Fire fighters and paramedics on the scene of opioid overdoses must take special precautions to avoid coming into contact with these deadly substances. DEA Agent Kenneth Miles, a fentanyl expert, advises that IAFF members wear protective gloves or masks at the scene of overdose cases. He also strongly urges them to avoid touching their mouth or nose, eating, drinking, smoking, or using hand sanitizer after any overdose cases. By staying vigilant, fire fighters, paramedics, and the people who care about them can help minimize the risk of physical harm of responding to opioid overdoses.
Opioid overdose cases don’t just threaten the physical health of fire fighters and paramedics — they can also do lasting damage to mental health and well-being. Jason Lynch, a fire fighter in Vancouver, explains how he grappled with opioid overdose calls and found a way to cope with them.
Even though Lynch began working at a notoriously difficult fire station station with a positive, eager attitude, he was slowly disheartened by a steady stream of overdoses. Many of the people he brought back from the brink of death overdosed repeatedly. Once, he revived the same man twice in a single day.
“I started questioning the job I was doing,” Lynch says. “Are we making a difference at all? The same people are doing the same thing every day. It never ended.”
Gradually, his struggles at work started to affect his behavior at home. His patience wore thin, and he was constantly frustrated. The transition from work to home became increasingly difficult. Eventually, he became numb to what he witnessed daily.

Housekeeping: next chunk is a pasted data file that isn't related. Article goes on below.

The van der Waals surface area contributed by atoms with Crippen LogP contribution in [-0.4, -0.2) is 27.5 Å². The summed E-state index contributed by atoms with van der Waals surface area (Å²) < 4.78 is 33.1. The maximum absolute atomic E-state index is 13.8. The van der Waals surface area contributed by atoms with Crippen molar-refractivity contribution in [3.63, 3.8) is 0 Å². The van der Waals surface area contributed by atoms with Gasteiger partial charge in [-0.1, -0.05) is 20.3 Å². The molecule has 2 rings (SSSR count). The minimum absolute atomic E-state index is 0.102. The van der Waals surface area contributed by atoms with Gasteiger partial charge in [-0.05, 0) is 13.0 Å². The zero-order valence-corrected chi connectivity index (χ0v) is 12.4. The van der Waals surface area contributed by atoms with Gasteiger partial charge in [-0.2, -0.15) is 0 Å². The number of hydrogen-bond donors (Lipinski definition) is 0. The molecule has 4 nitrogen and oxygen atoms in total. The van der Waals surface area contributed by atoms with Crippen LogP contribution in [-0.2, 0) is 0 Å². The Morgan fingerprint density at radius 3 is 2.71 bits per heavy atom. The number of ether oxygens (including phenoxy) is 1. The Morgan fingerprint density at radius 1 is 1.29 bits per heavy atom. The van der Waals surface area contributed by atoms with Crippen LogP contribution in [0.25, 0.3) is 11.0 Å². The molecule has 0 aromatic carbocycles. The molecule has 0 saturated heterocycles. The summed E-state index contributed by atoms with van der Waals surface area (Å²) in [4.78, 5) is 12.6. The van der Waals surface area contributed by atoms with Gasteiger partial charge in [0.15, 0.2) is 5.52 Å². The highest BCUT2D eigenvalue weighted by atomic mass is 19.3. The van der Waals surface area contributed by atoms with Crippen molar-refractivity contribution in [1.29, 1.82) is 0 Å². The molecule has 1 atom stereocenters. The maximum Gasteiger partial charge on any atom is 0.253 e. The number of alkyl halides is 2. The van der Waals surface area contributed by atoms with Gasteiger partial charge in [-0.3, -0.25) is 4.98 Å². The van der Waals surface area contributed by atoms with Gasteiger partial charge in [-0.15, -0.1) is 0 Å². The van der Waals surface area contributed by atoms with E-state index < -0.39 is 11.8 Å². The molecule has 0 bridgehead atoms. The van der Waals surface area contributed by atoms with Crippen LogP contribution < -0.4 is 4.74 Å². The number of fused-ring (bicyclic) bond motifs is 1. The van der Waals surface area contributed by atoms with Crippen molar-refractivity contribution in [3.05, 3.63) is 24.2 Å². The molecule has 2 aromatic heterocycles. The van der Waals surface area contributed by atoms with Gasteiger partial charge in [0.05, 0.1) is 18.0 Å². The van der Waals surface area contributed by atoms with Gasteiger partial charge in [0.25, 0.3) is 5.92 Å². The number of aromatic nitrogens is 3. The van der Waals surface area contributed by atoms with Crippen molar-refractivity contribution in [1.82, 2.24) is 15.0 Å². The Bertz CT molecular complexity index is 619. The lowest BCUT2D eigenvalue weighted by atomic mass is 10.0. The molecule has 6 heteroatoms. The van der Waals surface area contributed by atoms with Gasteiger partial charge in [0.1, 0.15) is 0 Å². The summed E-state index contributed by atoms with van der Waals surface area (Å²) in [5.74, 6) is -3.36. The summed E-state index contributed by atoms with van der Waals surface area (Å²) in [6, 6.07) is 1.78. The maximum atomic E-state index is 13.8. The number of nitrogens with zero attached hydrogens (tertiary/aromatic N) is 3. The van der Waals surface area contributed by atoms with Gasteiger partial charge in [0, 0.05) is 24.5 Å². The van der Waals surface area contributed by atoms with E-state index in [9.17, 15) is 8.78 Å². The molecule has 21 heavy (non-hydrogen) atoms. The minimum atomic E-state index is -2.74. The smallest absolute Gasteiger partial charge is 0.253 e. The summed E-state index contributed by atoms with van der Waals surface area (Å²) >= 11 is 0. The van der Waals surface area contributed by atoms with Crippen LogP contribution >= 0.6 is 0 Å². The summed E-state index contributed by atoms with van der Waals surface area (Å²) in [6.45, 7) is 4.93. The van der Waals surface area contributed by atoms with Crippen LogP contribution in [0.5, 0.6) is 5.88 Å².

It wasn’t until Lynch went on a yoga retreat for his honeymoon that he realized how he could work through his compassion fatigue. When he brought people back from overdose, he expected his efforts to change them — that they would give up their addictions and go on to lead fuller, more meaningful lives. He was trying to solve their problems, and it was making him miserable. To perform his work, Lynch had to let go of his expectations about what people he helped would do or not do after his interaction with them. Once he did that, his work became rewarding once more.
The work of a fire fighter or paramedic has always been difficult. But with the opioid crisis ushering in new mental and physical challenges, it’s more important now than ever to make sure the men and women who work so hard to help us help themselves, too. If you or an IAFF member you know is struggling with post-traumatic stress disorder (PTSD), anxiety, depression or addiction, the IAFF Center of Excellence is here to help.
The IAFF Center of Excellence is a substance use and mental health rehabilitation center designed specifically for fire fighters and paramedics. With evidence-based treatments and compassionate care, we can provide the treatment that IAFF members need to get back to the work they love. Each call is completely confidential, and there’s no requirement to begin treatment. Reach out to an intake coordinator today for more information.
Medical Disclaimer: The IAFF Center of Excellence aims to improve the quality of life for people struggling with a substance use or mental health disorder with fact-based content about the nature of behavioral health conditions, treatment options and their related outcomes. We publish material that is researched, cited, edited and reviewed by licensed medical professionals. The information we provide is not intended to be a substitute for professional medical advice, diagnosis or treatment. It should not be used in place of the advice of your physician or other qualified healthcare provider.